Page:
3. Aura — This happens when one experiences blind spots or sees flashing lights. For me, this is usually the first sign that I’m getting a migraine. It usually lasts about 30 minutes and that gives me enough time to down a cup of coffee, close the shades (or put on dark sunglasses), apply peppermint essential oil to my forehead and take my migraine medication. If I wait past this point to take my medicine, the migraine symptoms are usually much more intense.
  4. Feeling like the room is spinning — If you’ve ever experienced vertigo, then you know what this feels like. You feel off-balance and out of kilter. You want to lay down, but even if you do the feeling might not stop.
  5. Nausea and/or vomiting — This is a very common symptom of migraine, but could also be caused by something else, like a stomach bug. Like the other symptoms, this might occur with every migraine or not at all for you. I’ve experienced this symptom with 100% of my migraines.
  6. Movement makes the pain worse — Routine activities such as walking or standing up can intensity the pain.
  7. Difficulty speaking— This is one of those unusual symptoms which is often frightening because it’s also associated with strokes.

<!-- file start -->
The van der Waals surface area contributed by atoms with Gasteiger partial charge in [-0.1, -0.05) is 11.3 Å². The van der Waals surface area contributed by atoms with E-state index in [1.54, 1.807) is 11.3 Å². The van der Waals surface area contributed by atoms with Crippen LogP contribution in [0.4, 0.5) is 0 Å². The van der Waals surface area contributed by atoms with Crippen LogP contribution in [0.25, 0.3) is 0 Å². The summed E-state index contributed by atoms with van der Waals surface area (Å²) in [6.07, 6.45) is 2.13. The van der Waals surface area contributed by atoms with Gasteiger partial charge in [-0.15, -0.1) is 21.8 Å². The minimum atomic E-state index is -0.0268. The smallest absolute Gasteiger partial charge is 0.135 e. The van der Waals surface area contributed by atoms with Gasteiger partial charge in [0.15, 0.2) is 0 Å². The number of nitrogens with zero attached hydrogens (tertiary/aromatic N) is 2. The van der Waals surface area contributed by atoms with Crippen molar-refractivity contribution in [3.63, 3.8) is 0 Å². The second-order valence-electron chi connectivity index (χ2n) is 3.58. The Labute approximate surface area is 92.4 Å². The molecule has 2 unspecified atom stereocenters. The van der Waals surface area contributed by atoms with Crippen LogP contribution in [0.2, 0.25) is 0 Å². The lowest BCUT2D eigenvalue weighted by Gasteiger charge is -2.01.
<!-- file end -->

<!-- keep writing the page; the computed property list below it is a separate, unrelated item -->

8. Yawning — Yes, it’s weird but true. Yawning more often than usual is sometimes a clue that you you’re getting a migraine.
  9. Throbbing pain on one or both sides of the head — Many migraine sufferers experience the pain on the same side of their head every time they get a migraine, while for others it varies.
  10. Sensitivity to light — Many people want to get in a dark, quiet room because even a small amount of light tells your optic nerve to turn on the pain receptors. This is such a strong reaction that in a 2010 study, even people who were blind experienced increased pain due to light.

While this list is not all-inclusive, I’ve tried to highlight some of the most common signs of migraine as opposed to a simple headache. I hope you found this useful and would love to hear from you about your migraine experiences.

Have you ever experienced any of the above symptoms? If you have migraines, what are your common signs? What questions do you have about migraines?








Originally published at www.lorigeurin.com on January 26, 2016.